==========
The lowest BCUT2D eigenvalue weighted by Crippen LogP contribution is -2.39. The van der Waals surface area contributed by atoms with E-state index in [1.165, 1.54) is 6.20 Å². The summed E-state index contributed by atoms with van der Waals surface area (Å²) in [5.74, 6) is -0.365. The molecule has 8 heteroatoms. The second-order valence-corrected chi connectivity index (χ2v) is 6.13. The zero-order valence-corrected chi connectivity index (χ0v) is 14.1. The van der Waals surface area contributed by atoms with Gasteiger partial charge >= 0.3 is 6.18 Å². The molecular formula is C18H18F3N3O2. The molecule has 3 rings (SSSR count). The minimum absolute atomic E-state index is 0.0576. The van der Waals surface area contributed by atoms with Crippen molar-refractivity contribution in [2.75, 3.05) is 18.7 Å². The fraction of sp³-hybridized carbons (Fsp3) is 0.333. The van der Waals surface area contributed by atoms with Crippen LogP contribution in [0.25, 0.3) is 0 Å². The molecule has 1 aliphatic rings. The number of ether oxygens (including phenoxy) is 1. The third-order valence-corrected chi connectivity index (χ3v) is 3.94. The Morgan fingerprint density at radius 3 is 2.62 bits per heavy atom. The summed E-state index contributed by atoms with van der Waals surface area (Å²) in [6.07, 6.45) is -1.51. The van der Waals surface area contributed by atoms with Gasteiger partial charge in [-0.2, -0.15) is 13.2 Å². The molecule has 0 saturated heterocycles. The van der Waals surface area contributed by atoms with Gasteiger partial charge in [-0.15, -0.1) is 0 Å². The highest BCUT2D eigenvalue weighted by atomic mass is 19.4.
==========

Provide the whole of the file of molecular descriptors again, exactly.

The lowest BCUT2D eigenvalue weighted by Crippen LogP contribution is -2.39. The van der Waals surface area contributed by atoms with E-state index in [1.165, 1.54) is 6.20 Å². The summed E-state index contributed by atoms with van der Waals surface area (Å²) in [5.74, 6) is -0.365. The molecule has 8 heteroatoms. The second-order valence-corrected chi connectivity index (χ2v) is 6.13. The zero-order valence-corrected chi connectivity index (χ0v) is 14.1. The van der Waals surface area contributed by atoms with Gasteiger partial charge >= 0.3 is 6.18 Å². The molecular formula is C18H18F3N3O2. The molecule has 3 rings (SSSR count). The minimum absolute atomic E-state index is 0.0576. The van der Waals surface area contributed by atoms with Crippen molar-refractivity contribution in [2.75, 3.05) is 18.7 Å². The fraction of sp³-hybridized carbons (Fsp3) is 0.333. The van der Waals surface area contributed by atoms with Crippen LogP contribution in [0.25, 0.3) is 0 Å². The molecule has 1 aliphatic rings. The number of ether oxygens (including phenoxy) is 1. The third-order valence-corrected chi connectivity index (χ3v) is 3.94. The Morgan fingerprint density at radius 3 is 2.62 bits per heavy atom. The summed E-state index contributed by atoms with van der Waals surface area (Å²) in [6.07, 6.45) is -1.51. The van der Waals surface area contributed by atoms with Gasteiger partial charge in [-0.2, -0.15) is 13.2 Å². The molecule has 0 saturated heterocycles. The van der Waals surface area contributed by atoms with Gasteiger partial charge in [-0.15, -0.1) is 0 Å². The highest BCUT2D eigenvalue weighted by atomic mass is 19.4.